As the deadline for applications to the PIA, the new retail investment regulator, closed last night, large advisers reported a huge increase in the number of firms hoping to join them. Any adviser that had not applied to the PIA by midnight will cease to be authorised and cannot trade. Some financial advisers are hoping to circumvent this by joining firms that already have PIA authorisation.
Don Westacott, deputy chairman of DBS, Britain's biggest network of independent advisers, said: 'We normally have an application rate of 30 advisers a month. This jumped to 400 in May.'
DBS has 120 applications in the pipeline from former members of Fimbra, the old regulator.
If firms are not accepted by DBS they must apply to join the PIA directly or cease to trade.
About 4,800 firms from a total of 5,500 had applied to join the PIA before yesterday's deadline. PIA membership will consist mainly of former members of Fimbra and Lautro, the regulator for life insurance companies. No one yet has been turned down for membership. A spokesman for the the PIA said some of those that had not yet applied might have joined another regulator, signed up with a network or decided to leave the industry altogether.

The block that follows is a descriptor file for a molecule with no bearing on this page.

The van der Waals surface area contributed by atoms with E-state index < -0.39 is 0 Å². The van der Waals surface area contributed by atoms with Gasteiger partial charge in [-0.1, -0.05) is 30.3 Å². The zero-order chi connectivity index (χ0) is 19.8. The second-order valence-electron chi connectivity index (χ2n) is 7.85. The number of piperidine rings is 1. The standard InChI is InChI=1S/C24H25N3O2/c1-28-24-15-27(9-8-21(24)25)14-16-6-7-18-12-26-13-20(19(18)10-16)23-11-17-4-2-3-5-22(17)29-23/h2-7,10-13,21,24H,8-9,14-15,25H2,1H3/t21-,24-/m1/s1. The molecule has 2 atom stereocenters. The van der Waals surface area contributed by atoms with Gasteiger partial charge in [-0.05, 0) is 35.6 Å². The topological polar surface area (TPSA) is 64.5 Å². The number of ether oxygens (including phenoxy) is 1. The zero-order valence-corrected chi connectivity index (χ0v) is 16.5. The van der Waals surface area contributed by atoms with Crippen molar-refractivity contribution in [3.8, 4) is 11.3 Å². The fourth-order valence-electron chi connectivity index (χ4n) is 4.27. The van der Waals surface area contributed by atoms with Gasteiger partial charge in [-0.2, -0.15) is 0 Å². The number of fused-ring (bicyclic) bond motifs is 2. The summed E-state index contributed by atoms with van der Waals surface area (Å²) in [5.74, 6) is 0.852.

He added: 'Some will miss the deadline and cease to be authorised to trade. About 100 have not yet indicated what they are going to do.'
Lautro members that do not apply to the PIA will automatically become regulated by the Securities and Investments Board.
The Prudential, Britain's biggest insurance company, is still refusing to join the PIA. It will now be regulated by the SIB.
David Linnell, Prudential's group actuary, said: 'We want a full-scale review of regulation along the lines of a royal commission or the Goode review of pensions.'
Some of the 440 Lautro members that have applied to the PIA but have not yet been accepted may still be under investigation over compliance failings.
The PIA said: 'Their applications will not even go to the membership committee until any disciplinary action has been sorted out.'
Allied Dunbar and Abbey Life are among companies that have yet to be accepted.
View from City Road, page 17.Reuse content